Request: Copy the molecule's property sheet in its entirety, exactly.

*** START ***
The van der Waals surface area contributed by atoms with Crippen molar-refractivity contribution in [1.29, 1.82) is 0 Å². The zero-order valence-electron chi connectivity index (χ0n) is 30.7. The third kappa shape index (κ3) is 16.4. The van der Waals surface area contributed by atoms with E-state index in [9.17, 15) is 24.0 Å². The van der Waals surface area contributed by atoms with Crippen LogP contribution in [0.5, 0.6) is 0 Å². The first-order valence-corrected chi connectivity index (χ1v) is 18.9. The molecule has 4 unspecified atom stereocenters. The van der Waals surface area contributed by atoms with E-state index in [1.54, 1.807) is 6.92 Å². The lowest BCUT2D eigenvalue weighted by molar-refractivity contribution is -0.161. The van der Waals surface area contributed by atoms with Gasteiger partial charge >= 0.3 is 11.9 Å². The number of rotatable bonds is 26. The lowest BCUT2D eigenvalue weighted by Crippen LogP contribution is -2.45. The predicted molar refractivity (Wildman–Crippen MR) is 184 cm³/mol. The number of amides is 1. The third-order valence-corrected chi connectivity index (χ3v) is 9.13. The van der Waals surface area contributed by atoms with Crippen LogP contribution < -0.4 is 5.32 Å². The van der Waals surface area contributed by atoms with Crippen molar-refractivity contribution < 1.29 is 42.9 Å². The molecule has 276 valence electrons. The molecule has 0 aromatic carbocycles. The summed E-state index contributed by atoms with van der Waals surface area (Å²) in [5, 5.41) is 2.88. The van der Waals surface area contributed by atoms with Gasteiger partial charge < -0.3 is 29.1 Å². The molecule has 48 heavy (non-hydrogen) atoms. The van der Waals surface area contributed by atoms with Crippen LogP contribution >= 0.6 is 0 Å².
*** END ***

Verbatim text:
The van der Waals surface area contributed by atoms with Crippen molar-refractivity contribution in [1.29, 1.82) is 0 Å². The zero-order valence-electron chi connectivity index (χ0n) is 30.7. The third kappa shape index (κ3) is 16.4. The van der Waals surface area contributed by atoms with E-state index in [9.17, 15) is 24.0 Å². The van der Waals surface area contributed by atoms with Crippen LogP contribution in [0.5, 0.6) is 0 Å². The first-order valence-corrected chi connectivity index (χ1v) is 18.9. The molecule has 4 unspecified atom stereocenters. The van der Waals surface area contributed by atoms with E-state index in [1.54, 1.807) is 6.92 Å². The lowest BCUT2D eigenvalue weighted by molar-refractivity contribution is -0.161. The van der Waals surface area contributed by atoms with Gasteiger partial charge >= 0.3 is 11.9 Å². The number of rotatable bonds is 26. The lowest BCUT2D eigenvalue weighted by Crippen LogP contribution is -2.45. The predicted molar refractivity (Wildman–Crippen MR) is 184 cm³/mol. The number of amides is 1. The third-order valence-corrected chi connectivity index (χ3v) is 9.13. The van der Waals surface area contributed by atoms with Crippen LogP contribution < -0.4 is 5.32 Å². The van der Waals surface area contributed by atoms with Crippen molar-refractivity contribution < 1.29 is 42.9 Å². The molecule has 276 valence electrons. The molecule has 0 aromatic carbocycles. The summed E-state index contributed by atoms with van der Waals surface area (Å²) in [5, 5.41) is 2.88. The van der Waals surface area contributed by atoms with Gasteiger partial charge < -0.3 is 29.1 Å². The molecule has 48 heavy (non-hydrogen) atoms. The van der Waals surface area contributed by atoms with Crippen LogP contribution >= 0.6 is 0 Å².